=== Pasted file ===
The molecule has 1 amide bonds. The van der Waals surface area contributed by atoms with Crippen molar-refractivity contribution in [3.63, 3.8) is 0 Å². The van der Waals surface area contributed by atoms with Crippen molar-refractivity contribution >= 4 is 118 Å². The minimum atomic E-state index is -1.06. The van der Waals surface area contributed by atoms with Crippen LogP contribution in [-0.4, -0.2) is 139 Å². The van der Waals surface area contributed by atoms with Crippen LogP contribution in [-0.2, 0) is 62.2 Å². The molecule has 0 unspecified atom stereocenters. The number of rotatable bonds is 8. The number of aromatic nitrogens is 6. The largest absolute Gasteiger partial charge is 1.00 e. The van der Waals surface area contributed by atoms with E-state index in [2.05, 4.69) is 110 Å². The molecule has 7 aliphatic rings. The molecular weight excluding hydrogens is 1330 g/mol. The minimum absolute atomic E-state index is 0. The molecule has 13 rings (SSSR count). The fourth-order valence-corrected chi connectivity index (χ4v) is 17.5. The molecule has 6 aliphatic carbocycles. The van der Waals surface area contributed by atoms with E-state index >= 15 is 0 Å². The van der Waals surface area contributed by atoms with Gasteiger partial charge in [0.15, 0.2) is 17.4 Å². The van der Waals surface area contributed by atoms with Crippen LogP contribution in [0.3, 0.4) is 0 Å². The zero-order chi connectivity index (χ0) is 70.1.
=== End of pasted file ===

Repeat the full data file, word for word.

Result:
The molecule has 1 amide bonds. The van der Waals surface area contributed by atoms with Crippen molar-refractivity contribution in [3.63, 3.8) is 0 Å². The van der Waals surface area contributed by atoms with Crippen molar-refractivity contribution >= 4 is 118 Å². The minimum atomic E-state index is -1.06. The van der Waals surface area contributed by atoms with Crippen LogP contribution in [-0.4, -0.2) is 139 Å². The van der Waals surface area contributed by atoms with Crippen LogP contribution in [-0.2, 0) is 62.2 Å². The molecule has 0 unspecified atom stereocenters. The number of rotatable bonds is 8. The number of aromatic nitrogens is 6. The largest absolute Gasteiger partial charge is 1.00 e. The van der Waals surface area contributed by atoms with E-state index in [2.05, 4.69) is 110 Å². The molecule has 7 aliphatic rings. The molecular weight excluding hydrogens is 1330 g/mol. The minimum absolute atomic E-state index is 0. The molecule has 13 rings (SSSR count). The fourth-order valence-corrected chi connectivity index (χ4v) is 17.5. The molecule has 6 aliphatic carbocycles. The van der Waals surface area contributed by atoms with E-state index >= 15 is 0 Å². The van der Waals surface area contributed by atoms with Gasteiger partial charge in [0.15, 0.2) is 17.4 Å². The van der Waals surface area contributed by atoms with Crippen LogP contribution in [0.3, 0.4) is 0 Å². The zero-order chi connectivity index (χ0) is 70.1.